Friday, May 22, 2020

May 22, 1933 -- Art Institute of Chicago Gets Approval to Tap Ferguson Fund for New Building
May 22, 1933 – The Chicago Daily Tribune reports that a Circuit Court judge has arrived at a decision that will allow the Art Institute of Chicago to build a $400,000 addition to the east of the original 1893 building.  Judge William V. Brothers interprets the will of B. F. Ferguson, a wealthy lumberman who created a $1,000,000 trust that could be used to build “statues and monuments commemorating national figures and historical events”  [Chicago Daily Tribune, May 22, 1933], finding that the word “monument” can include a building.  The museum’s addition will be the twelfth “monument” that will be created through the funds in the Ferguson trust.  It will be a long time before the judge’s decision led to a building.  The Ferguson Wing on the north side of the original 1893 building was not opened until 1958.  The black and white photo shows the corner on Monroe and Michigan before the Ferguson Wing was completed.  The second photo shows the Ferguson Wing on the north side of the original building just after it opened. 

May 22, 1963 – James H. Gately, Chicago Park District president, announces the details of a $60,000 dairy barn planned for the zoo in Lincoln Park.  Donated by a Chicago affiliate of the National Dairy Council, it will be the second of six buildings projected for the area south of the present zoo that will demonstrate the working of a midwestern farm.  Gately says that visitors will be able to watch cows being milked on a raised platform behind glass walls.  The first building in the project, the main barn, was underwritten by Walter Erman, the chairman of the Luria Steel and Trading Company, and his wife, Ida.

May 22, 1960 – Mayor Richard J. Daley dedicates the new Stanley McCormick Court at the Art Institute of Chicago on the southeast corner of Michigan Avenue and Monroe Drive. Mrs. Stanley McCormick, the donor, sits “quietly in the front row and declined to step into the spotlight of attention to accept the plaudits of the 125 governing life members, trustees, staff members, and other guests who attended the dedication.”  [Chicago Daily Tribune, May 23, 1960].  McCormick dedicates the new garden and courtyard in honor of her late husband, the son of Cyrus McCormick, the inventor of the mechanical reaper.  The court is a 42,000 square foot garden with an 80-foot by 30-foot pool and fountain. William McCormick Blair, president of the Art Institute’s Board of Trustees, calls the court “a significant addition to the landmarks of the city.”  McCormick Court today holds three significant sculptures:  "Large Interior Form" by Henry Moore; "Cubi VIII" by David Smith; and "Flying Dragon" by Alexander Calder.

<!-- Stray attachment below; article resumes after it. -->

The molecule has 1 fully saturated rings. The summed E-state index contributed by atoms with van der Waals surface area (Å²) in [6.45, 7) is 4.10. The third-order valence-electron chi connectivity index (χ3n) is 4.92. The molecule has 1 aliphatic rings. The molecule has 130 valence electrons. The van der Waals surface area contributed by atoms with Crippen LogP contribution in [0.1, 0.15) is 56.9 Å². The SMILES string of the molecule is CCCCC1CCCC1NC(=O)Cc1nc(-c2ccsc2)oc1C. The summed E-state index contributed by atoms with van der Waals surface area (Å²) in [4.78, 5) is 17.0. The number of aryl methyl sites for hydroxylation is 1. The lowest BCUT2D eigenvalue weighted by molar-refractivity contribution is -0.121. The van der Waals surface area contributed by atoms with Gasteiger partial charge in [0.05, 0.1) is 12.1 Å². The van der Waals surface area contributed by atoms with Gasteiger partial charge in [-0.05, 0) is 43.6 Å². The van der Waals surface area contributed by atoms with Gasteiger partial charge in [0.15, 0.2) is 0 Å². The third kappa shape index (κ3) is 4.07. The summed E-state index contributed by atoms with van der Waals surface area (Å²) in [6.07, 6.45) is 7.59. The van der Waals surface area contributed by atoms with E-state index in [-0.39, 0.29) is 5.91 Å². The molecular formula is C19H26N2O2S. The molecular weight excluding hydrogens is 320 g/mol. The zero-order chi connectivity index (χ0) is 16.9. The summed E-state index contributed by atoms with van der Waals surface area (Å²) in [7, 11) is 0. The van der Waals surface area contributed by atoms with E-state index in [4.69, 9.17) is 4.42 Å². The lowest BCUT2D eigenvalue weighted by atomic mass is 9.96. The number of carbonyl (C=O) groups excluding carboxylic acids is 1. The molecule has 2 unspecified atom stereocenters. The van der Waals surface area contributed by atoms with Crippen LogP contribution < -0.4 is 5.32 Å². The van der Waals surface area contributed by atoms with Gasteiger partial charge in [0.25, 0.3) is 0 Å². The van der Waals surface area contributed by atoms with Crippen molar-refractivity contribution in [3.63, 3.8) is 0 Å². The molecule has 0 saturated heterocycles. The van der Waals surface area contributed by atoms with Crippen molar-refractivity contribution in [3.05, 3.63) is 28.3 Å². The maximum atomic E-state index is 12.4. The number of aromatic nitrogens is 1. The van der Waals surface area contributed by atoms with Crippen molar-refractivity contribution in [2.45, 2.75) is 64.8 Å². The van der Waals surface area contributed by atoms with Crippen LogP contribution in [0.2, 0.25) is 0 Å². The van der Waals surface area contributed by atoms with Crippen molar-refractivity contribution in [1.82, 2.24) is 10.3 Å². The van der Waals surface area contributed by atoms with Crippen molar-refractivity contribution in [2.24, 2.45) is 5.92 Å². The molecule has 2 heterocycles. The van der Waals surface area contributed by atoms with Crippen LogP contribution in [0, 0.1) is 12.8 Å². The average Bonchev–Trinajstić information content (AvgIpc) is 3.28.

May 22, 1956 – Mayor Richard J. Daley says it might be a fine idea to have gondolas, “operated by experts from Venice,” [Chicago Daily Tribune May 23, 1956] on the Chicago River.  He added further that it would be great to see boys and girls fishing from the river banks.  Behind the message lies a motive – the mayor adds that for such pastimes to occur the federal government would need to permit an increased diversion of Lake Michigan water into the river, something that cities and states on the Great Lakes have fought for over four decades.

May 22, 1934 – Disaster occurs at the Oakley building, 143 West Austin Avenue, when a 40,000 gallon water tank on the top of the building falls through the roof and smashes through the core of the building to the first floor. Five workers inside the building are killed and another half-dozen seriously injured. One of the injured, Clyde Otto, who was hurt in the stampede for the fire escapes describes the event: “The walls began to shake all of a sudden and we heard a series of crashes – I guess it was the tank hitting the various floors. The girls began to scream and every one rushed for the fire escape.” [Chicago Daily Tribune, June 2, 1934] The last inspector to examine the tank was Daniel Hartford, who had approved it in January. Appearing before an inquest on June 1, he was asked how much he knew about the work he was doing. Hartford answered, “I didn’t know anything about it . . . I’m just the same as you or anybody else who might inspect it.” A few days later the city’s building commissioner says that of the 3,000 water tanks on city roofs the building department only has records for two-thirds of them. At least a thousand such tanks were built before 1919 when the state required that blueprints of the tanks be filed with the building department.

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